PC games and the hardcore story

I decided to attend a game design course not too long ago just for the kicks in our local university to see what kind people there were and what things the lecturer would go through. What came out of it was more or less the things I already had known, and a new understanding how ignorant PC gamers can be with the term “hardcore gamer.”

A hardcore gamer is a myth created on message boards and chats. There is none. When discussing the matter with the students there about the subject they concluded that a hardcore gamer is somebody who plays a lot of game, collects them and has a lot of knowledge behind them. Skyrim was brought up as an example for a hardcore game. However, somebody who plays the Wii, console games or arcade titles in general was a casual gamer. Inquiring them whether or not I was a casual or hard lead to no answers. This was because they had no basis in their arguments, only an idea that has been floating around.

What seems to bind these hardcore gamers and hardcore games together is the story elements and options the player has within the stories. Skyrim and Mass Effect were given as prime examples. The phrase “this game has no deep plot, it isn’t a hardcore game or anything” was the most rephrased sentence in bulk of the presentations given by the students. The selections and choices given the player also seemed to be a big part in the game. According to these people, who also seemed to represent the majority of the online student’s opinion, was that arcade games do not allow players to choose.

Let’s stop here for a moment and wonder what is choosing inside a game. According to these students, a game does not a any choices if the story in the game doesn’t allow them. However, they went silent when asked if any action done in a game is a choice or not. I gave Final Fight as an easy example. The game does not give choices to the player outright in form of text, but gives the player to choose from their own preferred way of fighting the goons the way they wanted. They disregarded these as choices and options, and called them as puzzles. How the hell selecting between two guys to punch is a puzzle? The only way these students could understand what a choice is was through multiple choice questions like in Mass Effect. In games a choice is something that player chooses to do. It has nothing to do whether or not it’s a story selection or not. Simply the decision of jumping unto someone in Super Mario Bros. is a choice given to the player.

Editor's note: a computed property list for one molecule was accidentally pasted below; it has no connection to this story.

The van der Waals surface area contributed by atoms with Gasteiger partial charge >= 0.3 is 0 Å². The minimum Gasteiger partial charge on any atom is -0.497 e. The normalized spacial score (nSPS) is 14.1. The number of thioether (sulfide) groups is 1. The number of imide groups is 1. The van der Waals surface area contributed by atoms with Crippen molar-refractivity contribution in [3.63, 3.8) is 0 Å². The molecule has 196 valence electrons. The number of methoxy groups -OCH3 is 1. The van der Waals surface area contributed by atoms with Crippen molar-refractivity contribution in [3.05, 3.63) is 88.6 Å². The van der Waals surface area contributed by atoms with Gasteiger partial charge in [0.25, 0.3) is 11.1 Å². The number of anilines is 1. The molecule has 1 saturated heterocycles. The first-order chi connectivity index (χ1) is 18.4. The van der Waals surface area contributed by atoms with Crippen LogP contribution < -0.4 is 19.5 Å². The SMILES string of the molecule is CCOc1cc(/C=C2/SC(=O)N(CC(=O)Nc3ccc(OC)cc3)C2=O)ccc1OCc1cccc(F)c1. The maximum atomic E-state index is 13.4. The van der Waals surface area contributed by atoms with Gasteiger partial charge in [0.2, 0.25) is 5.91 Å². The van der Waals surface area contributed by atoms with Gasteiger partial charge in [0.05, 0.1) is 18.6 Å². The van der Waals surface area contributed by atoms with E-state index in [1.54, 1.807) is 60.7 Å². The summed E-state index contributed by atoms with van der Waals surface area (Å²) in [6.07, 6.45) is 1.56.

Vast majority of the attendants were clearly had their roots in computer games and only in computer games. Their route to console games was most likely in the early 90’s and then later on with the current generation of consoles. Their point of view was fixed to one way only, and nothing could budge them. They had no appreciation outside their own beloved computer games that were clearly superior to measly arcade and console games. Their games were more cerebral and had more story into them, more realistic and rewarding.

But ‘lo, they regarded such game as Contra as a true hardcore game! How Contra can be a hardcore game when it’s the epitome of arcade game, a true casual game if we were to use such terms. Pointing this out they said that the difficulty alone makes Contra a hardcore game, but to this I demanded to know what excludes all other arcade and console titles from their list of hardcore games. They basically had none and went back at talking about difficulty levels and stories. To this I noted that aren’t bulk of adventure games difficult only in a manner of knowing what to do rather than skill, making them truly casual games? Adventure games are also extremely easy to anyone to pick and and play, like Myst.
These students had no idea what to talk about simply because they were computer game players.

It’s been a mindset that computers will some day be integrated to the society to the extreme and become something more than a mere tool. They expected Atari to become such entity, then NES, then PlayStation, then the XBox, and now the iPad. Computer games will never be popular on any other platform other than computers. The same can be said of console games with the exception that most arcade ports did succeed on consoles and the largest console franchises originated from arcades.

Hard core gamers and their stories are one of the reasons that the game industry’s in decline. The Wii and the DS has showed what kind of console and arcade titles is what people want. If the industry were to make more and more hard core games, they would lose more and more money and customers. It would take another industry crash them to realize that hardcore gamers do not exist. What they are in their true colours is computer game players directed to consoles. If the industry would return making console games for consoles, arcade game for all platforms and computer games for computers, then we could return to a more balanced industry.

Look at Angry Birds, a computer game on computer devices and its succession. Look at New Super Mario Bros. Wii, a console arcade game on a console and its succession. Or if we want to go back in time, look at how successful such game as Pac-Man was on any platform it was released. The only place where it failed was the computer, and computers do not matter in the long run.

What will it take for players to open their eyes and start enjoying games as games, rather than as experiences?

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